A training workshop on pre-hospital emergency care and cardiovascular diseases was held to encourage timely intervention for individuals, who suffer cardiac arrests, in Kumasi, the Ashanti Region.
Dubbed the ‘The Basic Life Support’, the day’s event was organised by the Elijeko Foundation, a non-governmental organisation, in collaboration with the National Ambulance Service (NAS), last Friday.
Participants, including members of the Ghana Federation of Traditional Medicine Practitioners Association; healthcare professionals, and students from the Garden City University College, were trained on how to deliver cardiopulmonary resuscitation and first aid.
Founder of the foundation, Mr Andrews Nyantakyi, said the campaign was organised to save lives often lost to cardiac arrest due to the inability of bystanders to provide timely life-saving resuscitation.
The World Health Organisation (WHO) estimates that 17.9 people die each year from Cardiovascular Diseases worldwide while Ghana recorded about 14,103 cardiac deaths in 2020.
Mr Nyantakyi said “We identified a gap in the health care approach in Ghana that is, being unable to handle emergencies and preventable deaths, so we partnered with the NAS to begin the workshop.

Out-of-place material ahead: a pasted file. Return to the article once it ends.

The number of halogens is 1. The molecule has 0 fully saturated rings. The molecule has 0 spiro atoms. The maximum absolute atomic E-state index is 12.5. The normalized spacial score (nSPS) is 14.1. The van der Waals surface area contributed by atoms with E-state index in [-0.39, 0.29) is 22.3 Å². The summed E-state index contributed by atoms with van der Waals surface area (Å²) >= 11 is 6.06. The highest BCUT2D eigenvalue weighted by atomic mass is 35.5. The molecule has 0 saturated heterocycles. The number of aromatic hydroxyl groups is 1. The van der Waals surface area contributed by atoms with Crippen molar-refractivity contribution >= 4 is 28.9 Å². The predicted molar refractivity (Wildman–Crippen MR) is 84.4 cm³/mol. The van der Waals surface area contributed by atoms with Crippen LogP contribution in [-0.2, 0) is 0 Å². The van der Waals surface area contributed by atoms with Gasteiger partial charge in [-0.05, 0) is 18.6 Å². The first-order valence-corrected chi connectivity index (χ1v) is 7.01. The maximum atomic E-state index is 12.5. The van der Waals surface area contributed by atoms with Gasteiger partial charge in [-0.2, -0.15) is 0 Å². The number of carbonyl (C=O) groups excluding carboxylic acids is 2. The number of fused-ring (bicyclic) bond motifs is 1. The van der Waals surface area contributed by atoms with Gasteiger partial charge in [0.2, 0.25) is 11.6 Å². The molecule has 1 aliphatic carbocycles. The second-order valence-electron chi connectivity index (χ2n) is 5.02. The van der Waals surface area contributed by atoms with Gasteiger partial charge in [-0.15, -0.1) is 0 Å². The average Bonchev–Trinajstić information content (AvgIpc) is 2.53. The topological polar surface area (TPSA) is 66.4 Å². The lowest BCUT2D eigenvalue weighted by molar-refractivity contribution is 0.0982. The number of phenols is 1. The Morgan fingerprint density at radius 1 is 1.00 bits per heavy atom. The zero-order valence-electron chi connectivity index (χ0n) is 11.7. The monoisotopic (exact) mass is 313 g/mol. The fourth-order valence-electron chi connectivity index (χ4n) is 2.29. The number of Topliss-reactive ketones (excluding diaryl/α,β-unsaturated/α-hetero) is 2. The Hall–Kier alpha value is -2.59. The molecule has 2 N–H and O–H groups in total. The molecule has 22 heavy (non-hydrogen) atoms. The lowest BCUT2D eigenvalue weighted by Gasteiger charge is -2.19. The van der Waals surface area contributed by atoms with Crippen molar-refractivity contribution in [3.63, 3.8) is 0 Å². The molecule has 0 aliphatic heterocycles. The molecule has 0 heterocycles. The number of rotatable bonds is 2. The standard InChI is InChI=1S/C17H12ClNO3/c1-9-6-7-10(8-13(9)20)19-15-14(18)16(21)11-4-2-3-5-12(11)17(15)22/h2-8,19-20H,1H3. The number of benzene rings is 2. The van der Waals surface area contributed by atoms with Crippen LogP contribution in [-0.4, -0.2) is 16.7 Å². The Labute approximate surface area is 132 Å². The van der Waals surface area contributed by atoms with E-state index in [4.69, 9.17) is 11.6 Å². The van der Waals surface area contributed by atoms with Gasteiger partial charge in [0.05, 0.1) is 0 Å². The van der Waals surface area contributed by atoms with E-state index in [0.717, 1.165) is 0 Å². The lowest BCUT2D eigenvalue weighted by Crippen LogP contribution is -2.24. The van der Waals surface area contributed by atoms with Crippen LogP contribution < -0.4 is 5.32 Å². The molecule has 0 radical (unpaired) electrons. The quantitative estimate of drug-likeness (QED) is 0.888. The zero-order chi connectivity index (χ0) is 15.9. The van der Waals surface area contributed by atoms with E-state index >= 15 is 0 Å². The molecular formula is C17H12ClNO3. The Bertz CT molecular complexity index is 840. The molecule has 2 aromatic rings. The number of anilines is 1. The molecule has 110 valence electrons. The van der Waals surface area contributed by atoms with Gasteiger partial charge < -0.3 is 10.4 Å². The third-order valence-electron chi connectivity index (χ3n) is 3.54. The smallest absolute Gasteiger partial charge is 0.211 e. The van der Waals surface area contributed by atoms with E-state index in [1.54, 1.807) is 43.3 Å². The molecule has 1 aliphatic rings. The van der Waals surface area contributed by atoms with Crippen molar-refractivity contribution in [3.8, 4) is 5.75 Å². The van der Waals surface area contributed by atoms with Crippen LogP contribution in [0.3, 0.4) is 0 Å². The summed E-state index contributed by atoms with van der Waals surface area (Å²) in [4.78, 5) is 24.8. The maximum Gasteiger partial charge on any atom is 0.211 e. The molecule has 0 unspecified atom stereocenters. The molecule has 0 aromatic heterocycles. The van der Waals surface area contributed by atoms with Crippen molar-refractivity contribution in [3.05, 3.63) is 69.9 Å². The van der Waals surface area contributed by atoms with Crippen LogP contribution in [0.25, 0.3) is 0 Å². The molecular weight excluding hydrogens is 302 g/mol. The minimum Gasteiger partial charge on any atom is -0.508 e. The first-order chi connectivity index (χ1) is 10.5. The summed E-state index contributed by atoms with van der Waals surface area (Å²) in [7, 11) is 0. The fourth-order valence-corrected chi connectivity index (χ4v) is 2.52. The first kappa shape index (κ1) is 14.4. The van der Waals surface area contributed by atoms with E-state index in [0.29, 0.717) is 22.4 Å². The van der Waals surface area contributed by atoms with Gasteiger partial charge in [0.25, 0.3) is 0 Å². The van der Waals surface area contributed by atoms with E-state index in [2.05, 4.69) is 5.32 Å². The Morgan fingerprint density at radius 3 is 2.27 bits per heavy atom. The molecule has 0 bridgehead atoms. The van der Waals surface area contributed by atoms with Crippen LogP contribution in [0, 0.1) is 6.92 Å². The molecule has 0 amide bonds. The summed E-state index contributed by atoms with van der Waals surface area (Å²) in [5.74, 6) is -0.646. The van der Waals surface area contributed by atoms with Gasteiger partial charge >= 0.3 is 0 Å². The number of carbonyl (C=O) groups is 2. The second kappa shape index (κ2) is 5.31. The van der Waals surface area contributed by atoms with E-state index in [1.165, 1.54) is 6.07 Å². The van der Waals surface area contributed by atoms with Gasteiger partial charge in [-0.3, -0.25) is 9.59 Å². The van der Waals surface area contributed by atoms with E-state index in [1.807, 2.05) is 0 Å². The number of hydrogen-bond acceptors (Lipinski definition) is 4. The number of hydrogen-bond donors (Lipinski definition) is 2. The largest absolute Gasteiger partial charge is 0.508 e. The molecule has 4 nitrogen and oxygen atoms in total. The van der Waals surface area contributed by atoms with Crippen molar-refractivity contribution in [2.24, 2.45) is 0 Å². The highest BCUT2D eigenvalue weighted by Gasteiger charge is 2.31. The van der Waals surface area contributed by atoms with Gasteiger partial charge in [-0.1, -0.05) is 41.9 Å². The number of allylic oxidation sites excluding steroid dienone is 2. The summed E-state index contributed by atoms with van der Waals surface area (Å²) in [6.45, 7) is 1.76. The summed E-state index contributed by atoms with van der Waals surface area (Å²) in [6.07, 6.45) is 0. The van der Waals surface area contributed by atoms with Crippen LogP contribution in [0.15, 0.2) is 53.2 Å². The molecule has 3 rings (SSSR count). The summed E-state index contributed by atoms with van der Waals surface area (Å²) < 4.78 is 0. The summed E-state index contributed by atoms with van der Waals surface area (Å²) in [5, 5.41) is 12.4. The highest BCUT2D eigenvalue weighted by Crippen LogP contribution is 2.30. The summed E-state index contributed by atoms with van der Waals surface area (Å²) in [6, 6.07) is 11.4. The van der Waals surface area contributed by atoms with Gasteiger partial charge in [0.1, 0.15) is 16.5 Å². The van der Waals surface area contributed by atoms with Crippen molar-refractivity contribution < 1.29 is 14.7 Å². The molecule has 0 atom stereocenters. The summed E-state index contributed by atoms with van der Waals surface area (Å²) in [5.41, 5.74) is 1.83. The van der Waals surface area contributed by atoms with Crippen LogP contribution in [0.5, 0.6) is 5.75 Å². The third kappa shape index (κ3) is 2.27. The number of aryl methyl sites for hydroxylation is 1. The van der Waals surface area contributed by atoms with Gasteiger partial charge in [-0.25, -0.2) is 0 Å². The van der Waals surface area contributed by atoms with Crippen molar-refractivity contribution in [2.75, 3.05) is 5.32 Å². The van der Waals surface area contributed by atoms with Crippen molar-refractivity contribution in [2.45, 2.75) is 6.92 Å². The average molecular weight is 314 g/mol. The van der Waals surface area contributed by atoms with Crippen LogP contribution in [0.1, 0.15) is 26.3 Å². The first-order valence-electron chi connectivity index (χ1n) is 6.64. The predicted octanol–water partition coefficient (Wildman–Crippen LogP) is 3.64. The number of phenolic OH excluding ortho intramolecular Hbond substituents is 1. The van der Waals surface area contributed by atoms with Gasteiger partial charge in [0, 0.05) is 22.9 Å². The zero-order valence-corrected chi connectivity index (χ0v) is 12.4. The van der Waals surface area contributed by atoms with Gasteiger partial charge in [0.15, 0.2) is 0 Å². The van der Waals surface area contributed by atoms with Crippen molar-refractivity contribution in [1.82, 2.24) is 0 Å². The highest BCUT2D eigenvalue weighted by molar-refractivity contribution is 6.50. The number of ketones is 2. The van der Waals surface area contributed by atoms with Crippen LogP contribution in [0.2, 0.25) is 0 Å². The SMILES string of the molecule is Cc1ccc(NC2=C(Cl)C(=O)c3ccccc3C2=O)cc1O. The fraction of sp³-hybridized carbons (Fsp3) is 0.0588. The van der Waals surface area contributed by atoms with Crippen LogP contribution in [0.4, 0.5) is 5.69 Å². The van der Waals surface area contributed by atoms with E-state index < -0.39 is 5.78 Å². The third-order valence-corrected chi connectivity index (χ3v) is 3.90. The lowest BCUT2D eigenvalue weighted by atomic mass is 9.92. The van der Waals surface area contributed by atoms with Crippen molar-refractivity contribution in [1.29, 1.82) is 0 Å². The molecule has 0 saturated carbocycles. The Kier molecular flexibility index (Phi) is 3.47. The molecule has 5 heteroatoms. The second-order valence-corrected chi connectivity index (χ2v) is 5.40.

“We hope to use this program to create a platform to promote direct community engagement and equip Ghanaians with the knowledge of what, when, and how to respond to emergencies”.
He said since the foundation was established in 2016, it had rolled out preventive health education, medical outreach, and training programmes for more than 40,000 beneficiaries with plans to reach more in remote areas.
An Emergency Medicine Specialist at the Komfo Anokye Teaching Hospital Kumasi, Dr Joseph Bonney, called for the enactment of a law for every public facility to have a first aid box and automated external defibrillator.
He advocated basic life support training for workers in public facilities while the government should incorporate cardiopulmonary resuscitation and basic first aid principles in the curriculum of basic schools.
The Director of Operations of the NAB, Dr Foster Ansong, appealed to the public to use emergency toll-free numbers for genuine emergencies.
“There were over 20 million emergency prank calls recorded in 2020 and 2022, and these prank calls made it difficult for people with genuine emergencies to access emergency services thereby affecting service response time,” he said.
The Country Representative of the Elijeko Foundation, Ms Celestina Kalor Abapiri, appealed to the public to volunteer blood to support the work of the National Blood Bank.